Being charged with transportation of narcotics is often misunderstood by defendants. The California Jury Instructions (CALCRIM) for Health and Safety Code §11379 indicates that a person transports something if he or she carries or moves it from one place to another, even if the distance is short.
People most often associate transportation of drugs as moving the substance from one place to another using a vehicle. However, transportation can also include riding a bike or even walking. Taking a look at the following case will help explain this theory: In People v Ormiston, the defendant, M. Ormiston, was convicted of transporting methamphetamine, in addition to several other drug related charges. Ormiston appealed, indicating that his transportation conviction was based on the arresting officers observing him walking across a parking lot, while in possession of methamphetamine. Ormiston argued that he should not have been convicted of the offense of transportation of methamphetamine without the use of a vehicle.
The facts of this case were that on November 25, 1998, officers from a local drug task force received information that Ormiston had purchased an amount of ephedrine pills, a precursor used in the production of methamphetamine, and that Ormiston was staying at a hotel in Pleasant Hill, California. The task force officers were alerted to Ormiston’s presence at the hotel and upon their arrival, officers observed Ormiston walking in the parking lot, away from the hotel. Ormiston was observed throwing his hotel room key into some shrubbery and was immediately detained and arrested. A subsequent search of Ormiston’s person by officers found that Ormiston possessed three baggies of methamphetamine and a digital scale.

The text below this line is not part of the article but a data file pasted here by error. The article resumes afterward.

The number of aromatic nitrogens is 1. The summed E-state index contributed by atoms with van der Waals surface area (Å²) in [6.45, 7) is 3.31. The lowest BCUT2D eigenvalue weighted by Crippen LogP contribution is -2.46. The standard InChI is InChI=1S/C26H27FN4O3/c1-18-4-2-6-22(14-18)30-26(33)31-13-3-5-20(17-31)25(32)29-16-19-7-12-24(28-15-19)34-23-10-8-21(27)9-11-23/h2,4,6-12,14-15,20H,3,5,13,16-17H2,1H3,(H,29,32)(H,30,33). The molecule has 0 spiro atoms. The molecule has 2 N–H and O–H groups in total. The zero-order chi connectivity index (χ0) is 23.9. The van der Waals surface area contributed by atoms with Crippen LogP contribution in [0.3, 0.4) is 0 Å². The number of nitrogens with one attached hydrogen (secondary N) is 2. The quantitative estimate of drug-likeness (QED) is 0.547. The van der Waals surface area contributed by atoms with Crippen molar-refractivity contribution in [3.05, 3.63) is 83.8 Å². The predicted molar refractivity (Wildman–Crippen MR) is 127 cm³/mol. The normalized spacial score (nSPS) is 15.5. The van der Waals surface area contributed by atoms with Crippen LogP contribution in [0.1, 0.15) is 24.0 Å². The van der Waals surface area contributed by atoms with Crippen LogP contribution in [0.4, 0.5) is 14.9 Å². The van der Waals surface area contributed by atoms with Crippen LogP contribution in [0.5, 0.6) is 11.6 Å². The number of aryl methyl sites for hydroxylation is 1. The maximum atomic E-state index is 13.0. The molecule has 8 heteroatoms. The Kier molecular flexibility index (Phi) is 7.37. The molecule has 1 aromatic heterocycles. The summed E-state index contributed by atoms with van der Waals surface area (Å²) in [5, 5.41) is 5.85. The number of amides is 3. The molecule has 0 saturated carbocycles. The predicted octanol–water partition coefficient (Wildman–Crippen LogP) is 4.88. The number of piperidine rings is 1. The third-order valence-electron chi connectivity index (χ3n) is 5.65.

In his appeal Ormiston claimed that no evidence existed to support his conviction for transportation of methamphetamine. The California First District Court of Appeal, which heard this case, disagreed and found that Ormiston indeed, committed transportation of methamphetamine by means of walking. In its discussion, the Court found that the word “transport,” as used in Health and Safety Code §11379 had no technical definition, but rather is commonly understood. The court referred to a 1995 case called People v Meza wherein transportation of a controlled substance was found to be established by carrying or conveying a usable quantity of a controlled substance with knowledge of its presence and illegal character.
The evidence in the Ormiston case clearly established the movement of methamphetamine from one place to another, by means of walking. The Court found that Ormiston’s use of walking, as opposed to driving, did not invalidate the element of transportation.
If you have been arrested or charged with Drug Transportation or other criminal offense, contact The Law Office of Nic Cocis and Associates. Our office is located near the Southwest Justice Center in Murrieta, California. We represent individuals charged with Criminal Offenses, DUI and Juvenile Matters in the Temecula, Murrieta, Lake Elsinore, Hemet, Corona and Riverside areas.